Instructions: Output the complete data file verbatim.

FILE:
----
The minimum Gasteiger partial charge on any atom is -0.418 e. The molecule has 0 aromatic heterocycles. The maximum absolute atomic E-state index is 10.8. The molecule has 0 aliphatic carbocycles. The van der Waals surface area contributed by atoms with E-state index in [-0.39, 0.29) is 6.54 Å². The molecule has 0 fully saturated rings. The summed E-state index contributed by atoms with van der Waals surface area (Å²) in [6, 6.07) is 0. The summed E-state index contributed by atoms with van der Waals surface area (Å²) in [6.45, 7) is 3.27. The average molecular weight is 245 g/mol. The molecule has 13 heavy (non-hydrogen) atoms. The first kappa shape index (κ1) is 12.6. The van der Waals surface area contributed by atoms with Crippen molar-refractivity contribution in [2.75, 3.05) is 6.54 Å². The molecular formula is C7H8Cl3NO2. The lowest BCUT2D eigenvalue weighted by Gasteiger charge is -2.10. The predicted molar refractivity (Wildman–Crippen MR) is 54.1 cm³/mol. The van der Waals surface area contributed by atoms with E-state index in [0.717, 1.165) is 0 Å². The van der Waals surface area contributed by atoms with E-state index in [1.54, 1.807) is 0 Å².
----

The minimum Gasteiger partial charge on any atom is -0.418 e. The molecule has 0 aromatic heterocycles. The maximum absolute atomic E-state index is 10.8. The molecule has 0 aliphatic carbocycles. The van der Waals surface area contributed by atoms with E-state index in [-0.39, 0.29) is 6.54 Å². The molecule has 0 fully saturated rings. The summed E-state index contributed by atoms with van der Waals surface area (Å²) in [6, 6.07) is 0. The summed E-state index contributed by atoms with van der Waals surface area (Å²) in [6.45, 7) is 3.27. The average molecular weight is 245 g/mol. The molecule has 13 heavy (non-hydrogen) atoms. The first kappa shape index (κ1) is 12.6. The van der Waals surface area contributed by atoms with Crippen molar-refractivity contribution in [2.75, 3.05) is 6.54 Å². The molecular formula is C7H8Cl3NO2. The lowest BCUT2D eigenvalue weighted by Gasteiger charge is -2.10. The predicted molar refractivity (Wildman–Crippen MR) is 54.1 cm³/mol. The van der Waals surface area contributed by atoms with E-state index in [0.717, 1.165) is 0 Å². The van der Waals surface area contributed by atoms with E-state index in [1.54, 1.807) is 0 Å².